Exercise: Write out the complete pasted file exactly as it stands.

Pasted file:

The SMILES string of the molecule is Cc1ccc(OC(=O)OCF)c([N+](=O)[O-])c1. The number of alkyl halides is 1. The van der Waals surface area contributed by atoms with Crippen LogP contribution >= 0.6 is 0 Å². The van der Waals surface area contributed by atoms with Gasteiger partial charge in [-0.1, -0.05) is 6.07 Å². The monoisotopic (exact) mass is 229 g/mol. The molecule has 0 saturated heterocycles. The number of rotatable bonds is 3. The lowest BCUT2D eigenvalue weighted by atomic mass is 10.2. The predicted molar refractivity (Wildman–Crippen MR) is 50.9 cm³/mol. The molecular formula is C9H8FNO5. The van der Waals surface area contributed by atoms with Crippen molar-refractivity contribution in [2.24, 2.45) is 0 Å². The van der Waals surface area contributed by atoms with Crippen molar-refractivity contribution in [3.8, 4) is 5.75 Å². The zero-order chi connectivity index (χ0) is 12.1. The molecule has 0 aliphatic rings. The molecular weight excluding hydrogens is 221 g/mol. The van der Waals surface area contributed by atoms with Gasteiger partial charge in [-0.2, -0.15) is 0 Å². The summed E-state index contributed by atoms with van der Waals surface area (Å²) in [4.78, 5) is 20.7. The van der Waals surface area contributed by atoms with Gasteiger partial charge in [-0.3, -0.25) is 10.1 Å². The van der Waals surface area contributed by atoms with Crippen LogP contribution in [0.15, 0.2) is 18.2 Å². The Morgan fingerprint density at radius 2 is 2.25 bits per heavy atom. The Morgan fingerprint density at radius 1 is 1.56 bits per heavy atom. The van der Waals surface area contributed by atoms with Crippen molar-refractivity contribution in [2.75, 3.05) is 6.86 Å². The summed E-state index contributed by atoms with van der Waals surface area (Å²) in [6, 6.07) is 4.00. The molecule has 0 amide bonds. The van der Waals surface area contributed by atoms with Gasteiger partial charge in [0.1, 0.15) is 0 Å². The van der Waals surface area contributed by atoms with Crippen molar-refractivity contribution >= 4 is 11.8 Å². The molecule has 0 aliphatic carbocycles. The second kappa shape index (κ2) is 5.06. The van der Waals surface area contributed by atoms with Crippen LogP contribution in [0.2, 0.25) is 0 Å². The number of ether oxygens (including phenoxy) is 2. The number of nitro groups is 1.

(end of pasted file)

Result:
The SMILES string of the molecule is Cc1ccc(OC(=O)OCF)c([N+](=O)[O-])c1. The number of alkyl halides is 1. The van der Waals surface area contributed by atoms with Crippen LogP contribution >= 0.6 is 0 Å². The van der Waals surface area contributed by atoms with Gasteiger partial charge in [-0.1, -0.05) is 6.07 Å². The monoisotopic (exact) mass is 229 g/mol. The molecule has 0 saturated heterocycles. The number of rotatable bonds is 3. The lowest BCUT2D eigenvalue weighted by atomic mass is 10.2. The predicted molar refractivity (Wildman–Crippen MR) is 50.9 cm³/mol. The molecular formula is C9H8FNO5. The van der Waals surface area contributed by atoms with Crippen molar-refractivity contribution in [2.24, 2.45) is 0 Å². The van der Waals surface area contributed by atoms with Crippen molar-refractivity contribution in [3.8, 4) is 5.75 Å². The zero-order chi connectivity index (χ0) is 12.1. The molecule has 0 aliphatic rings. The molecular weight excluding hydrogens is 221 g/mol. The van der Waals surface area contributed by atoms with Gasteiger partial charge in [-0.2, -0.15) is 0 Å². The summed E-state index contributed by atoms with van der Waals surface area (Å²) in [4.78, 5) is 20.7. The van der Waals surface area contributed by atoms with Gasteiger partial charge in [-0.3, -0.25) is 10.1 Å². The van der Waals surface area contributed by atoms with Crippen LogP contribution in [0.15, 0.2) is 18.2 Å². The Morgan fingerprint density at radius 2 is 2.25 bits per heavy atom. The Morgan fingerprint density at radius 1 is 1.56 bits per heavy atom. The van der Waals surface area contributed by atoms with Crippen molar-refractivity contribution in [2.75, 3.05) is 6.86 Å². The summed E-state index contributed by atoms with van der Waals surface area (Å²) in [6, 6.07) is 4.00. The molecule has 0 amide bonds. The van der Waals surface area contributed by atoms with Gasteiger partial charge in [0.1, 0.15) is 0 Å². The van der Waals surface area contributed by atoms with Crippen molar-refractivity contribution >= 4 is 11.8 Å². The molecule has 0 aliphatic carbocycles. The second kappa shape index (κ2) is 5.06. The van der Waals surface area contributed by atoms with Crippen LogP contribution in [0.2, 0.25) is 0 Å². The number of ether oxygens (including phenoxy) is 2. The number of nitro groups is 1.